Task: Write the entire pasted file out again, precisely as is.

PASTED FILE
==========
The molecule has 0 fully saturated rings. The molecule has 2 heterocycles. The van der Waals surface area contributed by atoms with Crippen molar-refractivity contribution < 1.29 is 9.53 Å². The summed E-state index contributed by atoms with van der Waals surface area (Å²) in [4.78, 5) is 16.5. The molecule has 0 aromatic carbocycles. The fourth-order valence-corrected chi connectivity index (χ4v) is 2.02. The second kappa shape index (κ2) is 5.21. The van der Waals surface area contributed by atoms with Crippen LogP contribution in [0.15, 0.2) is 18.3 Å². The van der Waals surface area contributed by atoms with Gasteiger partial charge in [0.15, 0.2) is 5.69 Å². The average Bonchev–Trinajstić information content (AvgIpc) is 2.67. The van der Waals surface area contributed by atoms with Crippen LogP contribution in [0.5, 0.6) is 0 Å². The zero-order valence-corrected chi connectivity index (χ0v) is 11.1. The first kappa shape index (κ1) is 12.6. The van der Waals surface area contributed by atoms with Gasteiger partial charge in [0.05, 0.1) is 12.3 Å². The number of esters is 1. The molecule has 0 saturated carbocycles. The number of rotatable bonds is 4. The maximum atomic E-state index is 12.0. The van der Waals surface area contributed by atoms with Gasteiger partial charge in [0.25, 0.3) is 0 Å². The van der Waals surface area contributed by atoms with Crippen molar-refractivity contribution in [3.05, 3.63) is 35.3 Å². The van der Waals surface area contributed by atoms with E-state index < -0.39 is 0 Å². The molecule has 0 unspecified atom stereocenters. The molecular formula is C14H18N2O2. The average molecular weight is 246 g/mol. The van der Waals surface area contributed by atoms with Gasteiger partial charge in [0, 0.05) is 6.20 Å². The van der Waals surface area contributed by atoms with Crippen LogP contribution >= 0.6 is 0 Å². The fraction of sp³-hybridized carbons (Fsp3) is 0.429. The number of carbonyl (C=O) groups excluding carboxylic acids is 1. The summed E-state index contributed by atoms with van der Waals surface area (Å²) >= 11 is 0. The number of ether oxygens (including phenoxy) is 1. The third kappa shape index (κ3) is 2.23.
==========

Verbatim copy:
The molecule has 0 fully saturated rings. The molecule has 2 heterocycles. The van der Waals surface area contributed by atoms with Crippen molar-refractivity contribution < 1.29 is 9.53 Å². The summed E-state index contributed by atoms with van der Waals surface area (Å²) in [4.78, 5) is 16.5. The molecule has 0 aromatic carbocycles. The fourth-order valence-corrected chi connectivity index (χ4v) is 2.02. The second kappa shape index (κ2) is 5.21. The van der Waals surface area contributed by atoms with Crippen LogP contribution in [0.15, 0.2) is 18.3 Å². The van der Waals surface area contributed by atoms with Gasteiger partial charge in [0.15, 0.2) is 5.69 Å². The average Bonchev–Trinajstić information content (AvgIpc) is 2.67. The van der Waals surface area contributed by atoms with Crippen LogP contribution in [0.5, 0.6) is 0 Å². The zero-order valence-corrected chi connectivity index (χ0v) is 11.1. The first kappa shape index (κ1) is 12.6. The van der Waals surface area contributed by atoms with Gasteiger partial charge in [0.05, 0.1) is 12.3 Å². The number of esters is 1. The molecule has 0 saturated carbocycles. The number of rotatable bonds is 4. The maximum atomic E-state index is 12.0. The van der Waals surface area contributed by atoms with Gasteiger partial charge in [0.25, 0.3) is 0 Å². The van der Waals surface area contributed by atoms with Crippen molar-refractivity contribution in [3.05, 3.63) is 35.3 Å². The van der Waals surface area contributed by atoms with E-state index < -0.39 is 0 Å². The molecule has 0 unspecified atom stereocenters. The molecular formula is C14H18N2O2. The average molecular weight is 246 g/mol. The van der Waals surface area contributed by atoms with Gasteiger partial charge in [0, 0.05) is 6.20 Å². The van der Waals surface area contributed by atoms with Crippen LogP contribution >= 0.6 is 0 Å². The fraction of sp³-hybridized carbons (Fsp3) is 0.429. The number of carbonyl (C=O) groups excluding carboxylic acids is 1. The summed E-state index contributed by atoms with van der Waals surface area (Å²) >= 11 is 0. The number of ether oxygens (including phenoxy) is 1. The third kappa shape index (κ3) is 2.23.